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Gear Review: Alpina Alaska 75 ski boots & Voile Hardwire 3-pin bindings


I wanted to share the details of my ski setup as it is not very common (at least in Australia) and I get a few questions from people I meet on the mountain. If you are looking for a versatile combo for backcountry touring read on…..

The bindings

The bindings are accurately described by Voile as the “Swiss Army Knife of telemark bindings”. As shown on the left in the photo above – the boot is secured using the standard 75mm 3-pin old school rat trap. A well-proven and reliable arrangement for backcountry touring. On the right you will see that the boot is secured by the rat trap at the front AND a hardwire style cable at the back – and this setup makes the boot/binding combo stiffer for more control going downhills and making turns.


The steel rod and the spring-loaded cartridge of the hardwire system really helps to lock the boot in but the extra tension on the heel can be a bit annoying on flat ground or uphill – which is exactly when you disengage the hardwire and revert to 3-pin mode.


You can easily take the hardwire off and leave it at home if you are planning on an easy kick and glide trip or you are a good skiier and trying to keep the weight down.


You can see the climbing wire in the raised position in the photo above. These are intended to make it easier on your legs when you are skinning up long steep hills but I don’t have skins and try to avoid steep hills so I haven’t had an opportunity to use them apart from a brief test on a moderate uphill.

20160828_Alpina_002The hardwires are shown here in the stowed position. If you get the heel riser installed in the right location relative to the length of your boot the hardwire will lock in position behind the riser.

The bindings come with some anti-icing tape which you stick on the blue metal toe plate.

Overall I would say that these bindings are pretty awesome and I am really glad that I purchased them. The versatility is exactly what I want for my type of skiing. It sometimes takes me a couple of goes to clear the snow and get the pins engaged in the duckbill when locking in the toe but that would be the same with any 3-pin binding.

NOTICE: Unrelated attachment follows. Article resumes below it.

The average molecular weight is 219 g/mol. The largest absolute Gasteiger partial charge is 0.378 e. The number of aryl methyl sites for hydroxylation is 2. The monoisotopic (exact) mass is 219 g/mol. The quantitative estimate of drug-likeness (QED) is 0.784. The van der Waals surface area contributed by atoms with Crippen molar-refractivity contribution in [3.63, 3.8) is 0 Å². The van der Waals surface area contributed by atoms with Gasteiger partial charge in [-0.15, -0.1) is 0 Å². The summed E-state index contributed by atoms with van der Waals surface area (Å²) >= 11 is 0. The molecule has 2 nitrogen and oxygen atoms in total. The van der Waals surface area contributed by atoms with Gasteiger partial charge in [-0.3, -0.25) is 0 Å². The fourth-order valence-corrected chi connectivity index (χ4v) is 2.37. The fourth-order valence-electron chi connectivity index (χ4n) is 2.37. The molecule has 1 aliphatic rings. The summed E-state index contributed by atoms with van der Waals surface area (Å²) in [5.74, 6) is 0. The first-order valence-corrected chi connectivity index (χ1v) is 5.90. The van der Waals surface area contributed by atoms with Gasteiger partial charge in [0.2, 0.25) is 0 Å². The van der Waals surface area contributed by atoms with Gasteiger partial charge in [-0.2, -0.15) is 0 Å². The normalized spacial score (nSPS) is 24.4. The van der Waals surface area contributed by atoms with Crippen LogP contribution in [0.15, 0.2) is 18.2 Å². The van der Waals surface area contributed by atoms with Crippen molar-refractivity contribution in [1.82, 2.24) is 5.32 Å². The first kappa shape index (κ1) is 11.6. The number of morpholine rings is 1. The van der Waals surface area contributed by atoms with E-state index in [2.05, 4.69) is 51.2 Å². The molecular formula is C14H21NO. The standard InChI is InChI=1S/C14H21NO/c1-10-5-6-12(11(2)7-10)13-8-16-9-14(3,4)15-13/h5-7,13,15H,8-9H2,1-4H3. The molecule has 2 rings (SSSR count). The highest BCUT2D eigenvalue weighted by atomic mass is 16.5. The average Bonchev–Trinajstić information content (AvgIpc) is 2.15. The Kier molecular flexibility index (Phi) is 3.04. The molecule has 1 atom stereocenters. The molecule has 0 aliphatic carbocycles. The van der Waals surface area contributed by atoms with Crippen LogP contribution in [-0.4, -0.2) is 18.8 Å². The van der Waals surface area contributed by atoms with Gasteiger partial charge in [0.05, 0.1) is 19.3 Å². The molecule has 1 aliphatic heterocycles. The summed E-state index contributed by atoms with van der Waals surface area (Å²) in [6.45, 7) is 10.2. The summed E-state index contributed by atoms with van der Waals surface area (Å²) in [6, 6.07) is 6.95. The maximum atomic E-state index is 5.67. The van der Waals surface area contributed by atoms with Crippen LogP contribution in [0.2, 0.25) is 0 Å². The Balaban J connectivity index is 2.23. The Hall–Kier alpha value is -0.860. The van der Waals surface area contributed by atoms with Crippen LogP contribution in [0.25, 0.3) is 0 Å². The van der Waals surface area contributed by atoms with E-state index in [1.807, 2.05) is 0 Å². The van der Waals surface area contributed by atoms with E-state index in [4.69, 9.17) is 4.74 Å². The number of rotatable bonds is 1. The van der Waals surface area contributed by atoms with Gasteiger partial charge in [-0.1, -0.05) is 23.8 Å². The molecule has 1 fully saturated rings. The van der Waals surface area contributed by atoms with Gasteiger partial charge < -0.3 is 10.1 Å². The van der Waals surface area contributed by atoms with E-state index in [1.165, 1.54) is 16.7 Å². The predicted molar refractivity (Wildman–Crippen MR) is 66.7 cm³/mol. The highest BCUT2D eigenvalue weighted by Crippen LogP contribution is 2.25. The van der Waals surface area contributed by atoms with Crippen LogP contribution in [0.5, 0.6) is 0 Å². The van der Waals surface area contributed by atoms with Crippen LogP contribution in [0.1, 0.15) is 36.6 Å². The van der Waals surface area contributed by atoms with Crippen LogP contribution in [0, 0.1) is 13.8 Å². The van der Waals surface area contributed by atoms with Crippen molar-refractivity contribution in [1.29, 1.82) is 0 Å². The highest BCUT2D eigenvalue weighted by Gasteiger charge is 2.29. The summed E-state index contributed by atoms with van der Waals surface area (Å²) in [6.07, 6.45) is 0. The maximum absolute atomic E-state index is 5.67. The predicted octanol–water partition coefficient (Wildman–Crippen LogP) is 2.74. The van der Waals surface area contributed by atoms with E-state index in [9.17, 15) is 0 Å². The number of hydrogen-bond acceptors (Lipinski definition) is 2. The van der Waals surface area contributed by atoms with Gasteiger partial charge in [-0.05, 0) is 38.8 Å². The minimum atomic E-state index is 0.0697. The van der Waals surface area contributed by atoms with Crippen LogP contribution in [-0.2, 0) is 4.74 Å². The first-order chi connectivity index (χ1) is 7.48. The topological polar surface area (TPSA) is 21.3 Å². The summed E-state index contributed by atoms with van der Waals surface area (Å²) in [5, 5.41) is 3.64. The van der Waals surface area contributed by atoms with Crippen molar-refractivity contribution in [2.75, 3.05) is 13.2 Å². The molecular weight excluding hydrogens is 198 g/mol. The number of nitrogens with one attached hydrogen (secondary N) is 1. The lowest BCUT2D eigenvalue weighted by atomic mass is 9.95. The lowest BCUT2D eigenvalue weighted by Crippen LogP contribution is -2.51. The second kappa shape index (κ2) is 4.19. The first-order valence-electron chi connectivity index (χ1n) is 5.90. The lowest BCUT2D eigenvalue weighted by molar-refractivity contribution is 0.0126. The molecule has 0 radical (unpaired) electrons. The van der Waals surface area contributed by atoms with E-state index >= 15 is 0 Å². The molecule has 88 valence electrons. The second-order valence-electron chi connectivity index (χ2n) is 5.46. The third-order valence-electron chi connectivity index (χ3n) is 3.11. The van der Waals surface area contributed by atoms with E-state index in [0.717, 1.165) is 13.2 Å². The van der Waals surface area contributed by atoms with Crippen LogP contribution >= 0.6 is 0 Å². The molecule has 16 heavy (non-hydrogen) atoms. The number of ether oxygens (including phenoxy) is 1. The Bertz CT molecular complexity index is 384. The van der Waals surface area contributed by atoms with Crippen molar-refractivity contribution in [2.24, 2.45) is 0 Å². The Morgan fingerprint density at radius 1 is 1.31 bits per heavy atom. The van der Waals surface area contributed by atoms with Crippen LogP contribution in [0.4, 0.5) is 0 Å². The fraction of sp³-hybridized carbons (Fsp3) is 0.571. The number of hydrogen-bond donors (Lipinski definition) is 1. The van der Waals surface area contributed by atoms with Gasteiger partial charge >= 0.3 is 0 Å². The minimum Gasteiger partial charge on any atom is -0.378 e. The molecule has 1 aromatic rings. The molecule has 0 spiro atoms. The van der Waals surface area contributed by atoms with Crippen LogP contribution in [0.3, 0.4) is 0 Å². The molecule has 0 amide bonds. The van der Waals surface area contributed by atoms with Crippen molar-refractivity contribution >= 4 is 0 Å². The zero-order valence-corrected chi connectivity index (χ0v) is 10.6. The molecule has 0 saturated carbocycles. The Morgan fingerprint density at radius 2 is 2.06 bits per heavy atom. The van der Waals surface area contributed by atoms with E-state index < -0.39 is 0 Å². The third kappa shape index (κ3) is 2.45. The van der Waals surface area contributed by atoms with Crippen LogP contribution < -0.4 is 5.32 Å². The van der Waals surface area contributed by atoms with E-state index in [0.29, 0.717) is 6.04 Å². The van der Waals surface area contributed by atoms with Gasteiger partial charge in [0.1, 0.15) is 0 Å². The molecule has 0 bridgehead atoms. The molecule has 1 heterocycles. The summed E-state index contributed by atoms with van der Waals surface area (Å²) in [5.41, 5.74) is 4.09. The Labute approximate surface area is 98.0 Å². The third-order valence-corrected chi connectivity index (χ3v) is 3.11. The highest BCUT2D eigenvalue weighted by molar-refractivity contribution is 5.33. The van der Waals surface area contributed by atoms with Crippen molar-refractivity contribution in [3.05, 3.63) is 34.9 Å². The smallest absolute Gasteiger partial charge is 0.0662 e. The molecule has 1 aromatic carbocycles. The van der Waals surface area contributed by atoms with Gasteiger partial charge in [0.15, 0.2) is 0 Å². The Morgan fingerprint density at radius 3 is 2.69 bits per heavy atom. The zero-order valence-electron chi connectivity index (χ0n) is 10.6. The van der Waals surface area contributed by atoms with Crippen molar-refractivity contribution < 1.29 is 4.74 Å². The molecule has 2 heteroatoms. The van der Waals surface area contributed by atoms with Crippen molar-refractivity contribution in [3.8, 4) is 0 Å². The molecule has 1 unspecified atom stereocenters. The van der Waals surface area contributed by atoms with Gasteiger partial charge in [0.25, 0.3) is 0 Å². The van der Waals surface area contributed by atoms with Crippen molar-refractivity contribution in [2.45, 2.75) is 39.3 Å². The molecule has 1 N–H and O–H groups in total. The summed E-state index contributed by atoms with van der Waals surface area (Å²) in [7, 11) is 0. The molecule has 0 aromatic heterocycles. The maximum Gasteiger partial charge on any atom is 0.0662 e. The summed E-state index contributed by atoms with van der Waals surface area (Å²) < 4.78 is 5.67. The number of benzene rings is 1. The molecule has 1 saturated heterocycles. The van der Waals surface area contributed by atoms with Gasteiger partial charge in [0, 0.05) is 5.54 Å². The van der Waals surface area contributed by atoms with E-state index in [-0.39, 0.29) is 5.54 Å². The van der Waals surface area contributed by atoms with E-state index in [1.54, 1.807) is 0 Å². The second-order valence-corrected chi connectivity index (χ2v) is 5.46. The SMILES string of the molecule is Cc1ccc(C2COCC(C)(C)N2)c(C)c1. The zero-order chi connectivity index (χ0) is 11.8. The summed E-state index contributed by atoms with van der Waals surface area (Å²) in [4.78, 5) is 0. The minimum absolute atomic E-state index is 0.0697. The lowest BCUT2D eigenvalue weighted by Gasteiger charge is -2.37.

It is worth noting that like most Cross Country bindings these have no release function so there is potential to break your ankle or something in a bad crash. Some of the high performance telemark bindings have the ability to release your boot in a crash.

Bretto Rating: 9/10

Would I buy it again: Yes

The Boots

I wanted a heavy duty boot but I didn’t want to go plastic. I am a big fan of leather (footwear that is) and anyone who has an old pair of leather hiking boots knows how comfortable they can especially when well worn in. Think of the Alaska 75 as a heavy duty hiking boot with a 3-pin sole. It is insulated, has a waterproof liner and a great lacing system. What more could you want? Well if you are a gun tele skier you will probably want something stiffer and that is going to mean a big heavy plastic boot.


Is it just me or is this a sexy boot?


The rubber rand means that most of the wet slush doesn’t come into contact with the leather keeping the boot drier and warmer.

Warmth and Waterproofness

The boot has Thinsulate insulation and only on one occasion have my toes felt cold and that was after a period of inactivity. If you keep moving you are not going to get cold. The boots have an Alpitex membrane which I assume is Alpina’s version of Gore-Tex. Does it work? I think so…..I have noticed my toes get a bit damp and clammy on a few occasions after a long day or a few strenuous miles and I put that down to the inability of the toe section to breathe through the rubber rand. Obviously any membrane isn’t going to help breathability in that area but for most of the boot I think the leather and membrane combo seems to do a decent job of keeping your feet dry – from both the snow on the outside and foot vapour on the inside. With the exception of the rand section I would say it performs similar to a Gore-tex lined leather hiking boot.